Family group decision-making for children at risk of abuse or neglect: A systematic review

Tony McGinn, Paul Best, Jason Wilson, Admire Chereni

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Abstract

The mistreatment of children, by those who should care for them, is a worldwide problem. The majority of governments across the globe accept a level of responsibility for investigating and intervening in cases of child abuse and neglect. These interventions have the potential to protect children, and contibute to their well-being across the life-cycle. Much has been written, and much discussion as taken place, about the best way of making these interventions. Most authorities who have this responsibilty, to respond to child protection concerns, have a written guide for their practice. To a greater of lesser degree, this guide will outline how carers and families should be involved in the decision-making process about how a child should be protected, cared for, and nurtured so that may achieve their full potential. Family group decision making is a particular form of child protection decision making, which puts the child's family at the centre of the decision-making process.

Family group decision making meetings can adhere to a number of different rules, and follow a number of different formats, described as: family group conferencing, family team meetings, Ohana group conferencing, or a range of other terms. They all have a few principles in common. When a child protection agency adopts a version of family group decision-making they make a clear effort to bring family, extended family, friends and community members together to discuss what can be done. They also bring any professionals such as teachers, medical staff or youth workers to this meeting. These meetings are designed to develop a plan for the safety, permanence and well-being of the child or children involved; with a focus on family-centred decision-making. This approach differs considerably from more typical child protection decision-making. Traditional child protection decision making usually incorporates the views of children's parents or carers; but places responsibility, for decisions about how children should be protected, squarely on the shoulders of child protection workers.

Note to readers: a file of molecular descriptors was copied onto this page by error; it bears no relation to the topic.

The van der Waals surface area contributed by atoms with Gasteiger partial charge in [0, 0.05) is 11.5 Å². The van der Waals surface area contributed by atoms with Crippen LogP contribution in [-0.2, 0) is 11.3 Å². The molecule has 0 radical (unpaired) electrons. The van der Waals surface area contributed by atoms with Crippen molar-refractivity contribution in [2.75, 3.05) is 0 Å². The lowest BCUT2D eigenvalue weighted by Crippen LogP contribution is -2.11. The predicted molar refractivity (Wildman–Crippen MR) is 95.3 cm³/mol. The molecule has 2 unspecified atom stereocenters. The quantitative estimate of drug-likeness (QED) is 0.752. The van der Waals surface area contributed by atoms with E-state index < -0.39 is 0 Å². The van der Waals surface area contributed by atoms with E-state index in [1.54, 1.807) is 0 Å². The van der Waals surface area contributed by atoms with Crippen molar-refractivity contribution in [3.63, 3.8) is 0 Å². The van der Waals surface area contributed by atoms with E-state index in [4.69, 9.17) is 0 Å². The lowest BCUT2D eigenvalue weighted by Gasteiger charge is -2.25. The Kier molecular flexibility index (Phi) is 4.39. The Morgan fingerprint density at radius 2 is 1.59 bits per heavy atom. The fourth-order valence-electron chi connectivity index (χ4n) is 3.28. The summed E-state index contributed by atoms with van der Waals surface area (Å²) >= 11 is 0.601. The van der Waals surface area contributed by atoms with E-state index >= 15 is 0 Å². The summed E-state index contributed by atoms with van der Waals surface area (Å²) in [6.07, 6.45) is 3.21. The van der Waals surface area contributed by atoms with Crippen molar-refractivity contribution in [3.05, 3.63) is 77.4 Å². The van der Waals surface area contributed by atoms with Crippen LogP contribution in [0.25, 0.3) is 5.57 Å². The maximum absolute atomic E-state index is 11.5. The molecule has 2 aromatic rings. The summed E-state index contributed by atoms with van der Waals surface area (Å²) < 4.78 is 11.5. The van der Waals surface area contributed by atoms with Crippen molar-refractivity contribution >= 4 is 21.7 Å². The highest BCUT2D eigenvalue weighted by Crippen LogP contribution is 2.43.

This review brought together studies which investigate whether or not family group decision making works better, for the children concerned, than traditional child protection decision-making. We found 15 studies which have investigated this question using comparisons between children who received FGDM, and those who did not. We have assessed the quality of these studies and summarised the findings from these studies. We have concluded that further studies, and better quality studies designed to avoid the potential biases of previous studies, are needed. Findings from the studies summarised here do not suggest that FGDM is better or worse, for children, than more traditional practitioner-led decision making.
Original languageEnglish
Number of pages64
JournalCochrane Database of Systematic Reviews
Volume16
Issue number3
Early online date12 Jul 2020
DOIs
Publication statusE-pub ahead of print - 12 Jul 2020

Keywords

  • child abuse
  • family and community support models
  • neglect
  • social work

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